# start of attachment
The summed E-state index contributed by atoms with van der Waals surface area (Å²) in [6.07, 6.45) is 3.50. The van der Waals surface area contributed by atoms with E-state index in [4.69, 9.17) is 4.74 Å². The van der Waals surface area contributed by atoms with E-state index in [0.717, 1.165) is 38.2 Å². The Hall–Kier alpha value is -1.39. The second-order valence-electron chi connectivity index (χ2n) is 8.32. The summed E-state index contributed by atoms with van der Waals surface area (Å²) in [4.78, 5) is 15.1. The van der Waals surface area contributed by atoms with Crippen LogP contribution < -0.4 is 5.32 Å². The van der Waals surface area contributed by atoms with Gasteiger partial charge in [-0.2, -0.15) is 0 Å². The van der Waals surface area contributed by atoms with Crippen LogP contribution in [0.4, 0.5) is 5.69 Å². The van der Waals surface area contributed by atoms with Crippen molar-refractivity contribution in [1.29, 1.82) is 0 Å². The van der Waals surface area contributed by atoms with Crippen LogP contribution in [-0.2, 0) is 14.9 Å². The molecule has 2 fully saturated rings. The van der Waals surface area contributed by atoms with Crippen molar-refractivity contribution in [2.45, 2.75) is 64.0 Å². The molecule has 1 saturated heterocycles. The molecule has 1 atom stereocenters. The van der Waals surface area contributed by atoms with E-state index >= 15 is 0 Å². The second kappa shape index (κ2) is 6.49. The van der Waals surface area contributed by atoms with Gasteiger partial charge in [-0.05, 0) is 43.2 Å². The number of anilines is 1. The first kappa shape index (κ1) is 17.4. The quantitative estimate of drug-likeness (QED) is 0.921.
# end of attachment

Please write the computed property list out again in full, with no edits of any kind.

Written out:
The summed E-state index contributed by atoms with van der Waals surface area (Å²) in [6.07, 6.45) is 3.50. The van der Waals surface area contributed by atoms with E-state index in [4.69, 9.17) is 4.74 Å². The van der Waals surface area contributed by atoms with E-state index in [0.717, 1.165) is 38.2 Å². The Hall–Kier alpha value is -1.39. The second-order valence-electron chi connectivity index (χ2n) is 8.32. The summed E-state index contributed by atoms with van der Waals surface area (Å²) in [4.78, 5) is 15.1. The van der Waals surface area contributed by atoms with Crippen LogP contribution < -0.4 is 5.32 Å². The van der Waals surface area contributed by atoms with Gasteiger partial charge in [-0.2, -0.15) is 0 Å². The van der Waals surface area contributed by atoms with Crippen LogP contribution in [0.4, 0.5) is 5.69 Å². The van der Waals surface area contributed by atoms with Crippen molar-refractivity contribution in [1.29, 1.82) is 0 Å². The van der Waals surface area contributed by atoms with Crippen LogP contribution in [-0.2, 0) is 14.9 Å². The molecule has 2 fully saturated rings. The van der Waals surface area contributed by atoms with Crippen molar-refractivity contribution in [2.45, 2.75) is 64.0 Å². The molecule has 1 saturated heterocycles. The molecule has 1 atom stereocenters. The van der Waals surface area contributed by atoms with E-state index >= 15 is 0 Å². The second kappa shape index (κ2) is 6.49. The van der Waals surface area contributed by atoms with Gasteiger partial charge in [-0.05, 0) is 43.2 Å². The number of anilines is 1. The first kappa shape index (κ1) is 17.4. The quantitative estimate of drug-likeness (QED) is 0.921.